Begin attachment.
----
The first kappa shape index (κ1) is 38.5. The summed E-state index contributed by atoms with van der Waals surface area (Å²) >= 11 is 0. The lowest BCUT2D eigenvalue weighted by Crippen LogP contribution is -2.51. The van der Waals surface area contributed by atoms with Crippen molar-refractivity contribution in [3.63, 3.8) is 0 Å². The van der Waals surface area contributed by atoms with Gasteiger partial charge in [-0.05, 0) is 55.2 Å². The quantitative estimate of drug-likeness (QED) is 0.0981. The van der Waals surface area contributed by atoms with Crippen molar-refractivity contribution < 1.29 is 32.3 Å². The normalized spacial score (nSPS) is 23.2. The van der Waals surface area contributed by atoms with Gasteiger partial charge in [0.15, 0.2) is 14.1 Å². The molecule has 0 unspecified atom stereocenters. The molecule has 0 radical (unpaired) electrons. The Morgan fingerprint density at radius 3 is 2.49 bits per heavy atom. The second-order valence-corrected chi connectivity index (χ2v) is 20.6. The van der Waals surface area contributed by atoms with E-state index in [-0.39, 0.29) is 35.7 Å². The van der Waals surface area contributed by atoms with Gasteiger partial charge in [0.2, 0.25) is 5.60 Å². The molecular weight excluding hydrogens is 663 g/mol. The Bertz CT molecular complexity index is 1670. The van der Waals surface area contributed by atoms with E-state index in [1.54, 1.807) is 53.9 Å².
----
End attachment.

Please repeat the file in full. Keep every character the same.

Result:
The first kappa shape index (κ1) is 38.5. The summed E-state index contributed by atoms with van der Waals surface area (Å²) >= 11 is 0. The lowest BCUT2D eigenvalue weighted by Crippen LogP contribution is -2.51. The van der Waals surface area contributed by atoms with Crippen molar-refractivity contribution in [3.63, 3.8) is 0 Å². The van der Waals surface area contributed by atoms with Gasteiger partial charge in [-0.05, 0) is 55.2 Å². The quantitative estimate of drug-likeness (QED) is 0.0981. The van der Waals surface area contributed by atoms with Crippen molar-refractivity contribution < 1.29 is 32.3 Å². The normalized spacial score (nSPS) is 23.2. The van der Waals surface area contributed by atoms with Gasteiger partial charge in [0.15, 0.2) is 14.1 Å². The molecule has 0 unspecified atom stereocenters. The molecule has 0 radical (unpaired) electrons. The Morgan fingerprint density at radius 3 is 2.49 bits per heavy atom. The second-order valence-corrected chi connectivity index (χ2v) is 20.6. The van der Waals surface area contributed by atoms with E-state index in [-0.39, 0.29) is 35.7 Å². The van der Waals surface area contributed by atoms with Gasteiger partial charge in [0.2, 0.25) is 5.60 Å². The molecular weight excluding hydrogens is 663 g/mol. The Bertz CT molecular complexity index is 1670. The van der Waals surface area contributed by atoms with E-state index in [1.54, 1.807) is 53.9 Å².